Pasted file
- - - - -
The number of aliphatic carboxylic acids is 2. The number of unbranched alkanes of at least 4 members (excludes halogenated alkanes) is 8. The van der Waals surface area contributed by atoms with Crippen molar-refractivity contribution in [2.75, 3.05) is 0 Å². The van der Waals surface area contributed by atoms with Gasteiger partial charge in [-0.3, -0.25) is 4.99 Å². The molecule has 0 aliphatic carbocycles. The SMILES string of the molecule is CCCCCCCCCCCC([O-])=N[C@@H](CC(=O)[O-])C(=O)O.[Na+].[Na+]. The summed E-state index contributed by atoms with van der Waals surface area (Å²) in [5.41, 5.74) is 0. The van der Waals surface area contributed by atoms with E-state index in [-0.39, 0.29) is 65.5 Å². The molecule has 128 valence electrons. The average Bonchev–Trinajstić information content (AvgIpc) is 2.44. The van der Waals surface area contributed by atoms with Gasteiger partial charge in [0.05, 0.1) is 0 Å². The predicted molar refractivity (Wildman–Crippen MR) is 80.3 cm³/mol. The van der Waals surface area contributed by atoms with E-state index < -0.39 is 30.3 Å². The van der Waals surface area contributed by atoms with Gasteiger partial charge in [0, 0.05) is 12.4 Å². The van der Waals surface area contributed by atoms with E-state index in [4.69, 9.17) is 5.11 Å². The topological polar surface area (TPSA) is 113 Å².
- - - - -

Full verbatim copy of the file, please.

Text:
The number of aliphatic carboxylic acids is 2. The number of unbranched alkanes of at least 4 members (excludes halogenated alkanes) is 8. The van der Waals surface area contributed by atoms with Crippen molar-refractivity contribution in [2.75, 3.05) is 0 Å². The van der Waals surface area contributed by atoms with Gasteiger partial charge in [-0.3, -0.25) is 4.99 Å². The molecule has 0 aliphatic carbocycles. The SMILES string of the molecule is CCCCCCCCCCCC([O-])=N[C@@H](CC(=O)[O-])C(=O)O.[Na+].[Na+]. The summed E-state index contributed by atoms with van der Waals surface area (Å²) in [5.41, 5.74) is 0. The van der Waals surface area contributed by atoms with E-state index in [-0.39, 0.29) is 65.5 Å². The molecule has 128 valence electrons. The average Bonchev–Trinajstić information content (AvgIpc) is 2.44. The van der Waals surface area contributed by atoms with Gasteiger partial charge in [0.05, 0.1) is 0 Å². The predicted molar refractivity (Wildman–Crippen MR) is 80.3 cm³/mol. The van der Waals surface area contributed by atoms with E-state index < -0.39 is 30.3 Å². The van der Waals surface area contributed by atoms with Gasteiger partial charge in [0, 0.05) is 12.4 Å². The van der Waals surface area contributed by atoms with E-state index in [4.69, 9.17) is 5.11 Å². The topological polar surface area (TPSA) is 113 Å².